FDA issues ‘gluten-free’ labeling rules
People with celiac disease can now have confidence in the meaning of a “gluten-free” label on foods. The U.S. Food and Drug Administration (FDA) issued a final rule last week that defines what characteristics foods must have to bear a “gluten-free” label. The rule also holds foods labeled “without gluten,” “free of gluten” and “no gluten” to the same standard.
This rule has been eagerly awaited by advocates for the estimated 3 million people in the United States with celiac disease, who face potentially life-threatening illnesses if they eat the gluten found in breads, cakes, cereals, pastas and many other foods.
As one of the criteria for using the claim “gluten-free,” FDA is setting a gluten limit of less than 20 ppm (parts per million) in foods carrying the this label. Most people with celiac disease can tolerate foods with very small amounts of gluten. This also is the lowest level that can be consistently detected in foods using valid scientific analytical tools and is consistent with those levels set by other countries and international bodies that set food safety standards.
“This standard ‘gluten-free’ definition will eliminate uncertainty about how food producers label their products and will assure people with celiac disease that foods labeled ‘gluten-free’ meet a clear standard established and enforced by FDA,” says Michael R. Taylor, J.D., deputy FDA commissioner for foods and veterinary medicine.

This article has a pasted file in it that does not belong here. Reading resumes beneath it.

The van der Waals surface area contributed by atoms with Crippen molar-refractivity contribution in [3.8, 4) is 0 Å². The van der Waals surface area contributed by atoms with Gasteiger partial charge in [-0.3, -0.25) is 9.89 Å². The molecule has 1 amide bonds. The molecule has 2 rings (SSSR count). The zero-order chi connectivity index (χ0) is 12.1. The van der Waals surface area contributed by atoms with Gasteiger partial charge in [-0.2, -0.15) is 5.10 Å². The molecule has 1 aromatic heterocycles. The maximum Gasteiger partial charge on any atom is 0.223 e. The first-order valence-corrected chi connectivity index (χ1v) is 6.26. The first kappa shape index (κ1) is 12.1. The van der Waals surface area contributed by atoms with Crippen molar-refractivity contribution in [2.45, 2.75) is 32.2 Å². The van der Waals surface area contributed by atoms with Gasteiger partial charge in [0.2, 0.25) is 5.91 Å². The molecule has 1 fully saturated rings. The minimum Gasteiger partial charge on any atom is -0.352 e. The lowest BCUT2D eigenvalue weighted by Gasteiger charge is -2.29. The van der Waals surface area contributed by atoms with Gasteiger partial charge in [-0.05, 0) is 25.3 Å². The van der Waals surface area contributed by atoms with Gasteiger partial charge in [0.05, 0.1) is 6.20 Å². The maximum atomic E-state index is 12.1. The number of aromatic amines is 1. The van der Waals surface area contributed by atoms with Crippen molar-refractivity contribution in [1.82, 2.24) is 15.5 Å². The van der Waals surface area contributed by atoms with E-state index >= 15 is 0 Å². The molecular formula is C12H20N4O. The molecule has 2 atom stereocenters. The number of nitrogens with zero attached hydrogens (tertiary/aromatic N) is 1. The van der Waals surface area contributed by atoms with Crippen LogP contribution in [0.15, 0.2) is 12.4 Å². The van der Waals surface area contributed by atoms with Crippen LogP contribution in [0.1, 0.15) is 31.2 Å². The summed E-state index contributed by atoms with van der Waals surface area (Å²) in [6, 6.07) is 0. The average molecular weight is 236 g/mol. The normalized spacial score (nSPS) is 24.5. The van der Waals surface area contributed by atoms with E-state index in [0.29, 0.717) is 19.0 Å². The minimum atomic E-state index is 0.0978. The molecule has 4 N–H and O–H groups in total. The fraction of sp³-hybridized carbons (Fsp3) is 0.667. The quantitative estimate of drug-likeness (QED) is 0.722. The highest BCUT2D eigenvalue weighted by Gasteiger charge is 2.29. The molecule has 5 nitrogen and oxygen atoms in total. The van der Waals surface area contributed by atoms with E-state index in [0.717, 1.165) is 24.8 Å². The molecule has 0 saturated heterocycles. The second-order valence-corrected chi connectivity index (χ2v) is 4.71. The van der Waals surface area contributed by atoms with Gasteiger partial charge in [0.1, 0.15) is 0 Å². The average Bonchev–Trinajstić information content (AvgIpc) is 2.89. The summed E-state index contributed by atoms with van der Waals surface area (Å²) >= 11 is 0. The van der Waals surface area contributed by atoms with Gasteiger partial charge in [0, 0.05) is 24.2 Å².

Before the rule, there were no federal standards or definitions for the food industry to use in labeling products “gluten-free.” An estimated 5% of foods currently labeled “gluten-free” contain 20 ppm or more of gluten, according to the FDA.
In addition to limiting the presence of gluten to less than 20 ppm, the FDA will allow manufacturers to label a food “gluten-free” if the food does not contain any of the following: An ingredient that is any type of wheat, rye, barley, or crossbreeds of these grains; an ingredient derived from these grains and that has not been processed to remove gluten; and an ingredient derived from these grains and that has been processed to remove gluten, if it results in the food containing 20 ppm or more of gluten.
The regulation was published on Aug. 1 in the Federal Register, and manufacturers have one year from the publication date to bring their labels into compliance. Food labels that bear “gluten-free,” “free of gluten,” “without gluten” and “no gluten” claims but fails to meet the rule’s requirements will be considered misbranded and subject to regulatory action by FDA.
Source: U.S. Food and Drug Administration